After the MRCP, I continued to work in the UK. It was my desire to see more of Europe and also earn some money to buy a car and other household goods. Such “luxuries” you may recall, were not available back home. My wish to return was delayed further when I met my future wife. Sri Lanka was then at war and the conflict was rapidly escalating. We then decided to bide our time and continue to work in the UK in the hope the climate would change. The longer one stays in a country, more difficult it is to uproot oneself. By then, I had decided to change course and start my training in Radiology which meant more study and many more exams. The time passed relentlessly. After completing my Radiology training, I returned to Sri Lanka and spoke with an eminent Radiologist in Colombo with a view to finding a job. He is a person I respect  enormously. He gave me many good reasons why I should remain in the UK. We discussed wide ranging issues from seniority in the Health Service to the political climate. By then, the war had made life in Sri Lanka more difficult and at times dangerous. There went my desire to return home and be close to my parents.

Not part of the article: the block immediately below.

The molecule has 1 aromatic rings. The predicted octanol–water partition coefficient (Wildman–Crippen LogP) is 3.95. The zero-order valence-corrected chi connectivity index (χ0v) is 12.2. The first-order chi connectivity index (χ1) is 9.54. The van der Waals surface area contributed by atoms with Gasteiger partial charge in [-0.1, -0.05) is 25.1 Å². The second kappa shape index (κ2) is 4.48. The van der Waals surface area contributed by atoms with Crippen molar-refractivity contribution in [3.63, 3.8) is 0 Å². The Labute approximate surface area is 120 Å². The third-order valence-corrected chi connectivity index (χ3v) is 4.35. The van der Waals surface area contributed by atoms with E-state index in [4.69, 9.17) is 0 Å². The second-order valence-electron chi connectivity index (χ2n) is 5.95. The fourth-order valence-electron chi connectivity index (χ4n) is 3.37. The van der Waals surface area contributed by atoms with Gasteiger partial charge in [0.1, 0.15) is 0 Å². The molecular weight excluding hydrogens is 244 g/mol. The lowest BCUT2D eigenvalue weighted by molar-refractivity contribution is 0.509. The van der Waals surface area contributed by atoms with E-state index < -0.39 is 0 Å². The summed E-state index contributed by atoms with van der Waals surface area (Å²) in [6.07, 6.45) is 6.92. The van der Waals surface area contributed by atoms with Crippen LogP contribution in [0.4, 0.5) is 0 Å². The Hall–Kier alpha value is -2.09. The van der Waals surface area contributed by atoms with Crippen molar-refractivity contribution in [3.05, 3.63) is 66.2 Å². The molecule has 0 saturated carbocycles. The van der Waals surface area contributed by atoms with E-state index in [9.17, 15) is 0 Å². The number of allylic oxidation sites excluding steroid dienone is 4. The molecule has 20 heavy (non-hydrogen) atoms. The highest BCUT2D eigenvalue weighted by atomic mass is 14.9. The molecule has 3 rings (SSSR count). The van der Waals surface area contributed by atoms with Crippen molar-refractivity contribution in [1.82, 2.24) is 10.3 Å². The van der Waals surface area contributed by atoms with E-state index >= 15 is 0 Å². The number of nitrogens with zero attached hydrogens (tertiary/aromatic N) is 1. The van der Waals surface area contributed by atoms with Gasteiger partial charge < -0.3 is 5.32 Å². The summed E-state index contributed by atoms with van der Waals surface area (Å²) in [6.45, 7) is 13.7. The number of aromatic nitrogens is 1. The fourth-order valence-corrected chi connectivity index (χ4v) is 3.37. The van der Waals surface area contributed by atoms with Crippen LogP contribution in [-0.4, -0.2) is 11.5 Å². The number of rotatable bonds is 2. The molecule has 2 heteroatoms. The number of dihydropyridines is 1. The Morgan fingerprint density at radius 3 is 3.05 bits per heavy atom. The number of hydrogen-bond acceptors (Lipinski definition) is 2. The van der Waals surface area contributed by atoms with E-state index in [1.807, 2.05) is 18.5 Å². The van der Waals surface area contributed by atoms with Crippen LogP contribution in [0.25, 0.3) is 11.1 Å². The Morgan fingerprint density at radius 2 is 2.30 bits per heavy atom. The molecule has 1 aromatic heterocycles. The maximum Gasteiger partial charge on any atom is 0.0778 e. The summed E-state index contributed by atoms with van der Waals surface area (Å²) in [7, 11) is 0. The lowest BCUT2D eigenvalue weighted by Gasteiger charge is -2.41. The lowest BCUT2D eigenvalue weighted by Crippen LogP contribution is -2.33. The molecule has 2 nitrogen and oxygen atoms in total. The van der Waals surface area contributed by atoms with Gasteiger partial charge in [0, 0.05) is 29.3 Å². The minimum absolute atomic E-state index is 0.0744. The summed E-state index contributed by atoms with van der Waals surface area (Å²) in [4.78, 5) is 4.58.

It was indeed a pleasure to work in the UK. While training in Radiology, I had the great privilege of working at Kings College Hospital and the University College Hospital in London.  Learning and studying in England is a great pleasure in stark contrast to what I had back as a medical student in SL. Above all, I was treated with respect. The National Health Service gave me their top job despite being a foreigner. This is much more than what I could have achieved back home.  I worked hard to maintain it.  To remain and work in the UK is a decision I do not regret. I do have regrets about not being with my parents in their hour of need.